Tag Archives: garden tour

William’s childhood garden is looking glorious again

19 Sep

Our head gardener, Amanda Thackeray, with her Cumbria in Bloom certificate.

September is a lovely month to enjoy the heritage walled garden that provided William Wordsworth with life-long inspiration. Stroll among the ripening apple trees, admire the changing colours and breathe in the fresh riverside air.

The garden was severely flooded last December courtesy of Storm Desmond, but – thanks to a great deal of hard work by our head gardener Amanda and her team – it’s looking fabulous once more. As a result, we’ve just been awarded Cumbria in Bloom’s prestigious County Chairman’s Rose Bowl for 2016.

Listen to some poetry on the summerhouse audio player as you watch the Derwent, Wordsworth’s ‘fairest of all rivers’, flow by. If it’s sunny, relax on a bench or we can lend you a rug. You might even like to bring a picnic – or you could get a takeaway from our café.

On Tuesday 20 and 27 September, Amanda will lead special tours at 11.30am. These are always popular and places are limited, so if you’d like to join her, please arrive in plenty of time.


Here comes the summer fun at Wordsworth House

10 Jul
American visitors

Looking the part: A family of American visitors get into the 18th-century spirit

Summer is a great time to visit Wordsworth House and Garden if you’re young – or young at heart – as we’ve got a packed programme of activities for all the family.

There are dressing up clothes for all ages and sizes – and lots of reproduction toys – waiting for you in the children’s bedroom. In the clerk’s office, you can write with a quill and ink, while in the kitchen, the servants are always delighted to get help with their chores.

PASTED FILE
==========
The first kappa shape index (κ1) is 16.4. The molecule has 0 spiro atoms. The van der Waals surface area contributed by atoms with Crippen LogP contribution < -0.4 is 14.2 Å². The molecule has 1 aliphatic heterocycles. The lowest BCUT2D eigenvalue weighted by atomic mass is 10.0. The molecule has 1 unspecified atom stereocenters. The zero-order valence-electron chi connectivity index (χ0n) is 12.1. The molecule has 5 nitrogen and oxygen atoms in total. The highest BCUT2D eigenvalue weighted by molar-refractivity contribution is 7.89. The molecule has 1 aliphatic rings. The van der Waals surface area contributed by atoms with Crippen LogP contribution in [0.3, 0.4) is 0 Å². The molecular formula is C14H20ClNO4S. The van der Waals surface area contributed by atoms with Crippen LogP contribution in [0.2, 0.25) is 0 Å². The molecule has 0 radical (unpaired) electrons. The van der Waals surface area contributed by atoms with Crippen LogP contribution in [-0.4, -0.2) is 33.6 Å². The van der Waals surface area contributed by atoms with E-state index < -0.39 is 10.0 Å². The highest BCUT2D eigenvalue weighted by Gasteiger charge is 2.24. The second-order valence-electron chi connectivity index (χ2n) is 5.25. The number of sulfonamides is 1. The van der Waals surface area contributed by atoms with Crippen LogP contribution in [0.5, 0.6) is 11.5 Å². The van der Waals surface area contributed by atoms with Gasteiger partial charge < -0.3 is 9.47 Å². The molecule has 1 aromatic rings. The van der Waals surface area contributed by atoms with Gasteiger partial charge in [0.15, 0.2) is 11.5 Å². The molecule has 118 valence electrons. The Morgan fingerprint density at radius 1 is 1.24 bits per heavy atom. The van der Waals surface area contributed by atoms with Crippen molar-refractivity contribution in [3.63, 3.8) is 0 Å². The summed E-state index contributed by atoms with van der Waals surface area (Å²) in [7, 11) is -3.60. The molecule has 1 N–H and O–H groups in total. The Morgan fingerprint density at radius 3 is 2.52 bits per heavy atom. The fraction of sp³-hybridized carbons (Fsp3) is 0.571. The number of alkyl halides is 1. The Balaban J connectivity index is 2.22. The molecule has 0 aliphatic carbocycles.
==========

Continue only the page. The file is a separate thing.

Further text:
In our newly recreated cellar, design and cut out your own pastry pie top, and in the revamped Wordsworth Room, you can read or write poetry, play word games and explore the dolls’ house.

There’s loads going on in the garden too, including the opportunity to create your very own 18th-century portrait against a beautiful backdrop – just borrow the outfit of your choice from the house and get into character!

Chris Jackson

In the frame: Visitor Chris Jackson creates his own 18th-century-style portrait

If you’ve got poetry in your soul or enjoy reading a bit of children’s verse, visit our amazing poetry tree in the small walled garden. And if inspiration strikes, you can even add your own contribution.

We’ve also got special additional activities each day from 20 July to 1 September.

On Saturdays, join us at 11.30am or 2.30pm, when the servants will be talking about how Georgians of all classes amused themselves. Then, why not try your hand at a game of cards or skittles 18th-century style?

There will be special talks and tastings, also at 11.30am and 2.30pm, every Sunday.

On Mondays, again at 11.30am and 2.30pm, there’s our very splendid new All-a-Buzz family garden activity. Learn about bugs, bees and butterflies – and taste some edible plants.


All-a-Buzz: Come and find out about bumblebees

On Tuesdays, head for the kitchen, roll up your sleeves and learn to make clapbread. Drop in any time between 11.30am and 3.30pm.